Southern Baptists acted in support of sexual abuse survivors, embraced ethnic and gender diversity and rallied around the Great Commission at their annual meeting June 11-12 in Birmingham, Ala.
Messengers strengthened their stance against sexual abuse and racism by overwhelmingly approving two amendments to the SBC Constitution specifically stating that sexual abuse and discrimination based on ethnicity are grounds for a church to be deemed “not in friendly cooperation” with the convention.
Also approved was an amendment to the SBC’s Bylaws to repurpose the convention’s Credentials Committee into a standing committee to make inquiries and recommendations for action regarding instances of sexual abuse, racism or other issues that call a church’s relationship with the SBC into question.
The constitutional amendments will require a second two-thirds messenger vote at next year’s SBC annual meeting in Orlando, Fla. The repurposing of the Credentials Committee required only a two-thirds vote this year as an amendment to the convention’s Bylaws.
The annual meeting drew 8,183 messengers, SBC registration secretary Don Currence said in releasing the unofficial total. There were nearly 2,000 registered guests and more than 1,800 registered exhibitors, bringing the total attendance close to 12,000.
Sexual abuse prevention
Three days before the annual meeting, the Sexual Abuse Advisory Study issued a report after 10 months of work with the hope that God will use it to “spark a movement of healing and reform.” The 52-page report was produced by a fluid study group formed last July by Southern Baptist Convention President J.D. Greear.
In three sections, the report calls for the education of Southern Baptist churches to understand abuse, its prevalence, its effects, its underlying issues and the failures of churches; the equipping of Southern Baptist churches to care for abuse survivors; and the preparation of Southern Baptist churches to prevent abuse. (See related reports here and here.)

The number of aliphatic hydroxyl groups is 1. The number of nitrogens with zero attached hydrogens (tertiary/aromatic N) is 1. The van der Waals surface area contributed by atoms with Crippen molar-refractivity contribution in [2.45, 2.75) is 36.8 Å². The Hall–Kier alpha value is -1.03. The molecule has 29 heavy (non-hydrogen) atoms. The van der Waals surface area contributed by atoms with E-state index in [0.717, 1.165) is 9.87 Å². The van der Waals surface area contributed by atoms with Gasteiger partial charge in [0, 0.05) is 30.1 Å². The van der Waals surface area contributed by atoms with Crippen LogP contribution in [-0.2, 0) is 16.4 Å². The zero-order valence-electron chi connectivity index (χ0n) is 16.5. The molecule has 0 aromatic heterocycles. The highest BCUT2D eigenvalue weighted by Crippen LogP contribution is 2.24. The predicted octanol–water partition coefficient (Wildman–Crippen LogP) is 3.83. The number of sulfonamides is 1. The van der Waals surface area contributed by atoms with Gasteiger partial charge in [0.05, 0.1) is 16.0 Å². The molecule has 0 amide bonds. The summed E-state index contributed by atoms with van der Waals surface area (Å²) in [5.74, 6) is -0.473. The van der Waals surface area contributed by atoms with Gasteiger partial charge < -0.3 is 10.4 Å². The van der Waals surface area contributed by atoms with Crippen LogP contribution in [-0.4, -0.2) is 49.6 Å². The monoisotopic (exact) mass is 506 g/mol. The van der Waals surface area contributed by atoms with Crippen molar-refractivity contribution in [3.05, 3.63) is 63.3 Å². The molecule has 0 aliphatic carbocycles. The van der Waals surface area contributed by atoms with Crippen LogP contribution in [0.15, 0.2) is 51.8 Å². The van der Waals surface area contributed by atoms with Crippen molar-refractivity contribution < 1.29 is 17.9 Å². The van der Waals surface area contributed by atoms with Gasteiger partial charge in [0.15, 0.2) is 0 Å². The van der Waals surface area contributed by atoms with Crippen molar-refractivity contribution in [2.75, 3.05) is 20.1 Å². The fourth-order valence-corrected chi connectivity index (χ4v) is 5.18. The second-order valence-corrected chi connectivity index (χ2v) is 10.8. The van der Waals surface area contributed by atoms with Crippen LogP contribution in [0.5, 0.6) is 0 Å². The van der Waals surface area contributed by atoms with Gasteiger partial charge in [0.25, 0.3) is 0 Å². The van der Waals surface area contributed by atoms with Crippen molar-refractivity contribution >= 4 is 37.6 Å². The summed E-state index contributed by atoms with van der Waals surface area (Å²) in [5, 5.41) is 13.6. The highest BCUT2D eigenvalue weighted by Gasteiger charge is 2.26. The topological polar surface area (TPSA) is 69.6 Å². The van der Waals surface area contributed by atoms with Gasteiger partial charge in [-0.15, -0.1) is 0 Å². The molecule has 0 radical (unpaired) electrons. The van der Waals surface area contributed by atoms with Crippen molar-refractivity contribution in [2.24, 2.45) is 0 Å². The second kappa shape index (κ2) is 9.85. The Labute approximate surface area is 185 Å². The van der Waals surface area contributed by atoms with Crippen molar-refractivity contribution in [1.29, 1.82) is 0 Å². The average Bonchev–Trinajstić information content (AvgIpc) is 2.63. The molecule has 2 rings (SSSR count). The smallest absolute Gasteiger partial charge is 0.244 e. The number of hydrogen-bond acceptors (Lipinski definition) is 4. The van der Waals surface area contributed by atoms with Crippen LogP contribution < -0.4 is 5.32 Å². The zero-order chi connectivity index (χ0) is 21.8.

Diversity among Southern Baptists was conveyed in two key committee reports approved in Birmingham.
“The conversation about diversity is starting to yield a culture of diversity,” said Bucky Kennedy, chairman of the Committee on Nominations, which recommends the trustees for the SBC’s entities and members of its standing committees, including the newly repurposed Credentials Committee.
Kennedy reported that 32 percent of the new trustees and committee members are female or non-Caucasian.
Sky Pratt, chairman of this year’s Committee on Committees, which nominated members of the coming year’s 68-member Committee on Nominations, said great strides were made to ensure SBC entities are governed by men and women who reflect the ethnic diversity of the convention, and he called the results “truly historic.”
The Committee on Nominations for 2020 will be 62 percent female or non-Caucasian, Pratt told messengers. By gender, the committee will have 41 men and 27 women.
IMB sending celebration
An International Mission Board Sending Celebration was popular among messengers as they honored the appointment of 26 new Southern Baptist international missionaries. The service illuminated a dark Birmingham-Jefferson Convention Center arena with colorful banners and praise music, and included missionaries telling why they are going to the nations.
Moments earlier, IMB President Paul Chitwood had reported that Southern Baptists continue working toward seeing the vision of Revelation 7:9 fulfilled. He said fulfilling that vision will require cross-cultural missionaries from many nations.
‘Who’s Your One?’
Johnny Hunt, senior vice president of evangelism and leadership at the North American Mission Board, promoted the “Who’s Your One?” personal evangelism campaign, calling on Southern Baptists to think of one lost person they can pray for and share the Gospel with.
Hunt announced a Who’s Your One tour starting this fall, going to at least 70 cities in the next three years. He hopes pastors and lay leaders will attend the Sunday evening events, followed by Monday morning sessions on how to train and inspire churches in evangelism.
Kathy Litton, director of planter spouse development for the North American Mission Board, was elected registration secretary, becoming the first woman to serve in the position.